#15

[quote="ruscal97, post:13, topic:320311"]
Marriage was meant to be between a man and a women. It is such a special gift that God has given us.

[/quote]

Not in the UK were legislation is to be introduced to legalise same sex marriage.


#16

Here below (excerpts with link) is a very good reason for "No"...on civil unions...but the most important to me is in Christian charity in truth...legal contracts OK...but same sex unions as recognized "human unions" is a lie and uncharitable...to support a lie is uncharitable...even if the persons want to have it. We make these type decisions every day...decisions based on truth...not sentimentality or feelings...we do this in family life and civil life and in our religious faith based life.

Beyond same sex marriage

[INDENT]Civil unions, same sex marriage, then what? The final stop on this train ride is the complete de-gendering of society.

The “I’m against same sex marriage but favor civil unions” position is the major unheralded casualty of the California Supreme Court decision redefining marriage. Politicians from across the political spectrum have taken refuge in this dodge, believing it allows them to navigate the treacherous shoals of powerful but divided public opinion about same sex marriage. The court’s ruling has shown beyond any shadow of a doubt that civil unions are not a stable political or social compromise, however rational and reasonable that position may appear to be. Here is why.

The state must hold that mothers and fathers are completely interchangeable. Biological parents married to each other become officially equivalent to one parent plus their lover. The state will be indifferent as to whether children have any connection with their biological parents.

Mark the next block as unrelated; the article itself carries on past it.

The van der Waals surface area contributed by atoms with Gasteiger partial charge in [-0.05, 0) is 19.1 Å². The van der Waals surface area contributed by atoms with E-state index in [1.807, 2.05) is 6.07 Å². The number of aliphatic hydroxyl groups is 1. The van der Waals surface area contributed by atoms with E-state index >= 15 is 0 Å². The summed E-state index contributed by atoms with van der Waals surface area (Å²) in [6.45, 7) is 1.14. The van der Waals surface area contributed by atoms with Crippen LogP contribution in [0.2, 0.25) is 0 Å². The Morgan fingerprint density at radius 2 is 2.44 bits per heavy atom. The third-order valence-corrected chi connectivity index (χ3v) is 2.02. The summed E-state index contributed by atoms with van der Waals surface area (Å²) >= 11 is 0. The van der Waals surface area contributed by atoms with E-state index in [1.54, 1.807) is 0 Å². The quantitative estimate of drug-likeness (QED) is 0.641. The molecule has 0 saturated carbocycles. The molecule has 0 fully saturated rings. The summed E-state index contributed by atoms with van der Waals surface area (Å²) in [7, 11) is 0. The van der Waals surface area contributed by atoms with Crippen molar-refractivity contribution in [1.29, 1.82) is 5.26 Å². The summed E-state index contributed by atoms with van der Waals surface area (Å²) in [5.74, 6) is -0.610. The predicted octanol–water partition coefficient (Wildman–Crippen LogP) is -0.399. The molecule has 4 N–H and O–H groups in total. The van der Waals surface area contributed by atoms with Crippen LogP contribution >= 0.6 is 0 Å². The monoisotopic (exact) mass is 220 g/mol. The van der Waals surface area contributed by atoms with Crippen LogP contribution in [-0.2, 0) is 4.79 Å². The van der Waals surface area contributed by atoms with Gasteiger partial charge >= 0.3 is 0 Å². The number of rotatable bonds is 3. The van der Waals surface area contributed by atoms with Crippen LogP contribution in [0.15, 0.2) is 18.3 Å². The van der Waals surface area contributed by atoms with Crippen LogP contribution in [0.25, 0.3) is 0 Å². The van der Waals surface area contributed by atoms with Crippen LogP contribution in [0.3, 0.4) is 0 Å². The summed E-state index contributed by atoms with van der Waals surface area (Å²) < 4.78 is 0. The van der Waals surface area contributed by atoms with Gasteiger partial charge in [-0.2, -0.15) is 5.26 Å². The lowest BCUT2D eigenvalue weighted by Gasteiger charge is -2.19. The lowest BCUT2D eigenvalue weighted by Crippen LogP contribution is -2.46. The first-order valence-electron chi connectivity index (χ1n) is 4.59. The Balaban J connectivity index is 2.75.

The experiences of other countries with same sex marriage illustrate that** this is no mere expansion of an existing institution. In Spain, the words “mother” and “father” were removed from birth certificates in favor of “Progenitor A” and “Progenitor B”. Courts in Canada have assigned parental rights to three adults.** Similar experiences from Massachusetts and the UK leave no doubt that the state will have to continually intervene to prop up same sex marriage, and the gender-oblivious society that comes along with it. Sexual orientation will be viewed as immutable, with sex itself as a mere social construct.

*As Douglas Farrow, a Canadian academic asks in his book, A Nation of Bastards, is this really what we intended to do? *

Gays and lesbians have as much political power in California as in any state in America. If civil unions could have ever been a viable political compromise position, it would have been here.** Any candidate who favors civil unions, is really saying that he favors the continual progress of this train toward the destination of same sex marriage, and perhaps even beyond to the ultimate radical goal of a completely non-gendered society.
**